We compared these subreddits on a word frequency level to get a sense of whether common themes emerged. Looking at just verbs, we found that r/AmItheAsshole post titles disproportionately use verbs like tell, want, get, refuse, give, and let, while r/relationships posters are more likely to be, do, feel, and know. It makes sense that users of the former’s arguably more “aggressive” forum might be more interested in what they (or others) desire or say, while the latter demonstrates more interiority. Switching to nouns, we see prominent use of (often gendered) words for relations, but interestingly, r/AmItheAsshole posts tend toward family terms like mother, sister, daughter, husband, father, brother, family, wife, kid, son, and parent, while the advice-seeking r/relationships posters use more I, boyfriend, girlfriend, relationship, and partner.
|Post Title||Cosine Sim Val|
|AITA for telling my mum that she is creating a future drug addict||-0.09337831|
|AITA for not learning my husband’s native language?||-0.11149485|
|AITA for correcting people who assume my stepmom is my mom?||-0.11463856|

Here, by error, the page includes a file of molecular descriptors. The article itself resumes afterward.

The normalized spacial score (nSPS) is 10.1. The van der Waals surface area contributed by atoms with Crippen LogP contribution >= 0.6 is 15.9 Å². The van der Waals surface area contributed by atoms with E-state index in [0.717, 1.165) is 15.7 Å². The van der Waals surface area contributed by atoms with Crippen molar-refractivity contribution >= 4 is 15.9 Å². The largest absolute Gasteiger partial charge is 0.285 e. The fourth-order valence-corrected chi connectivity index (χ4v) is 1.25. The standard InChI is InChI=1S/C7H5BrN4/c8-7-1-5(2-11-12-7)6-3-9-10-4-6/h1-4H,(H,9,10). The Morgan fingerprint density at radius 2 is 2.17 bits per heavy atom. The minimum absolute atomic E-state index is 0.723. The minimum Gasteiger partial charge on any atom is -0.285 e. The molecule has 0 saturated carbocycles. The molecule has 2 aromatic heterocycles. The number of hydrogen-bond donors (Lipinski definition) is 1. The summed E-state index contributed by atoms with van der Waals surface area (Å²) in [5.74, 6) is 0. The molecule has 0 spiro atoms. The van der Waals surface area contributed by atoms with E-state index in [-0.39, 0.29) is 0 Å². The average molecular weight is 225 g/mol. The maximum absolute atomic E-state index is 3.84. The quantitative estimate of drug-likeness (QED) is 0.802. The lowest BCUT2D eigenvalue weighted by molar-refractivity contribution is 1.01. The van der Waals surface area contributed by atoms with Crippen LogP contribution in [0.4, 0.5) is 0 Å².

|AITA for not giving a bully’s mom a promotion?||-0.12220774|
|My(22F) boyfriend (28M) only tells me he loves me during sex||-0.14639542|
|Guys who’s gf has ”he’s just a friend” friend||-0.09033157|
In addition to most of these nouns being gendered, they also suggest some clear divergence in the nature of these forums in terms of the information posters seek as well as disclose about themselves. Cosine similarity enabled us to compare the subreddits at the word level, and additionally, to explore uniqueness at the post level. Table 4 shows the post titles for the top five most unique entries in both subreddits.
When we dig into expressed gender identity and gendered word use, we find that in general these subreddits are broadly, but not exclusively, cisheteronormative. Just four posts could be attributed to gender diverse individuals; while we did not call out posts that described a binary transgender experience, we observed that this is not a common theme. In r/AmItheAsshole especially, where a large percentage of posters do not explicitly state their own gender identity, there may be a presumption of gender from context if we assume heteronormativity (which we did not). Differentiating between those posts where the user deliberately concealed that aspect of their identity from those where the user assumed they would be read as their assigned gender, based on a provided description of their relationship(s) with others, could be a project unto itself. Users may make these assumptions, but careful researchers should not. For those posts where we can safely account for gender, we explored the relationship between gender and gendered language for these subreddits: